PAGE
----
Next week, and running until mid-April, Australia and India will conduct the latest iteration of their bilateral naval exercise AUSINDEX. The exercise, in its third installment, will be conducted in the Bay of Bengal and focus on anti-submarine warfare. It will be Australia’s largest defense force deployment for an exercise in Indian waters, with over 1,000 Australian personnel taking part, comprising naval, army, and air force assets. The AUSINDEX exercise is a prominent display of the increased defense collaboration between the two countries, continuing to implement and enhance the Framework for Security Cooperation developed by Canberra and New Delhi in 2014.
As countries with extensive maritime zones in the Indian Ocean there is an increasing recognition of Australia and India’s converging strategic interests. Speaking at the Raisina Dialogue in Delhi in January, Australian Foreign Minister Marise Payne made note of this reality, stating, “Our respective futures are intertwined and heavily dependent on how well we cooperate on the challenges and opportunities in the Indian Ocean in the decades ahead.” These shared interests included the importance of freedom of navigation and unobstructed lawful commerce, as well as the resolution of maritime disputes by diplomatic means, in accordance with the United Nations Convention on the Law of the Sea (UNCLOS).
There is also an increased recognition of the Indian Ocean as a contested geostrategic space. The ocean is vital to the growing energy needs of most countries in the Indo-Pacific region, and China in particular is demonstrating its increased capabilities to protect its interests across the Indian Ocean, as well as influence states in the South Asian littoral. That the forthcoming iteration of AUSINDEX will be focused on submarine tracking and engagement seems to be in response to the emergence of Chinese submarines on long-range deployments in the Indian Ocean.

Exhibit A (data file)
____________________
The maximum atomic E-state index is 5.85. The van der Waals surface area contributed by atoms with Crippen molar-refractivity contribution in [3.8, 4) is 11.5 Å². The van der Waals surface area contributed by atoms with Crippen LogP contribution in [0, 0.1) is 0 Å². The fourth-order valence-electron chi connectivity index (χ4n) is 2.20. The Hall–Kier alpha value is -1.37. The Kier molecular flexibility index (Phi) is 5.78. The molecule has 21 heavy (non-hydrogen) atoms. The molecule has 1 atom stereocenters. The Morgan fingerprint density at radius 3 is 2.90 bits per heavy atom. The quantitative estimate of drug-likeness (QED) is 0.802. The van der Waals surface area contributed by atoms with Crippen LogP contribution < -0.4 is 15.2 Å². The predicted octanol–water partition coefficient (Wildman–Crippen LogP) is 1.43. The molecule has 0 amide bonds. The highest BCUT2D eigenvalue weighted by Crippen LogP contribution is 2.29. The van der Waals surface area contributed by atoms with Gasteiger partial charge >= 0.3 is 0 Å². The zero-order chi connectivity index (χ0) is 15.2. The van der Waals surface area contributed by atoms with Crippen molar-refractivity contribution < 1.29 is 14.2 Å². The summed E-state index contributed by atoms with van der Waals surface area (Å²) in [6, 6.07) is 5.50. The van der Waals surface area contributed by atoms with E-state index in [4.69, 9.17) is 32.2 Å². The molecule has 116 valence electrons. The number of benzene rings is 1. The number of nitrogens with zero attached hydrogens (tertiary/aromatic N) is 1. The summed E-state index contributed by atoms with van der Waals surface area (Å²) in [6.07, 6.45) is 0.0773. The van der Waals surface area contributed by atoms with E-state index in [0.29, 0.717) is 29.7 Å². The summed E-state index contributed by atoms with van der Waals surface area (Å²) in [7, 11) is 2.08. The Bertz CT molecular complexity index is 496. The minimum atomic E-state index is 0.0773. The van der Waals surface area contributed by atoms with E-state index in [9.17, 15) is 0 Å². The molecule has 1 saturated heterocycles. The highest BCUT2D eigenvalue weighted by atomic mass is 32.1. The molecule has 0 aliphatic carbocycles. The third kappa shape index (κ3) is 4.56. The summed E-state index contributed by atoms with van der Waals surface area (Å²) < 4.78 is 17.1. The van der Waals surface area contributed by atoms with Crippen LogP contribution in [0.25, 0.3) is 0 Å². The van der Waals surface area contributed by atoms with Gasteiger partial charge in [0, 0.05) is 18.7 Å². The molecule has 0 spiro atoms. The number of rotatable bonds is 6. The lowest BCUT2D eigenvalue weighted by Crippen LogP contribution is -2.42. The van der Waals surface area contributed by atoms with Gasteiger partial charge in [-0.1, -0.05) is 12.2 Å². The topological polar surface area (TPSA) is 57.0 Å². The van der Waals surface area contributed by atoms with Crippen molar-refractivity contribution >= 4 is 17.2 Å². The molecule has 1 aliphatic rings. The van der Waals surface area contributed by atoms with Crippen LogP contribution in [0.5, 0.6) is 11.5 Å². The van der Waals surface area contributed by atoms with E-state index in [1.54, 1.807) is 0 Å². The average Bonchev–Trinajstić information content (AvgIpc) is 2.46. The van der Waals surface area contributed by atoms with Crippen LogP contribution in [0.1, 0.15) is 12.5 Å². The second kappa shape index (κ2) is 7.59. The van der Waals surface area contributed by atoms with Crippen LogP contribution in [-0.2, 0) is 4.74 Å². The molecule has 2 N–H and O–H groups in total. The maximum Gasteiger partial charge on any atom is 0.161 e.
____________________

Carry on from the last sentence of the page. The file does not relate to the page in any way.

This activity remains a concern for New Delhi, which sees itself as the rightful resident power in the Indian Ocean and is wary of China’s ambitions. It is likely that India would see Australia as a compatible partner in its attempts to defend this space, and its idealized place within it. However, despite Payne’s acknowledgment of the challenges and opportunities for Australia in the Indian Ocean, Canberra continues to view the Indian Ocean as its second sea, and envisions itself far more as a Pacific Ocean state. This is an obvious reflection of its population being concentrated on its eastern coastline, and its largest trading partners being in Northeast Asia and across the Pacific to the United States. Yet in order to broaden the country’s reach, and in particular enhance the relationship with India, the Indian Ocean will require greater attention.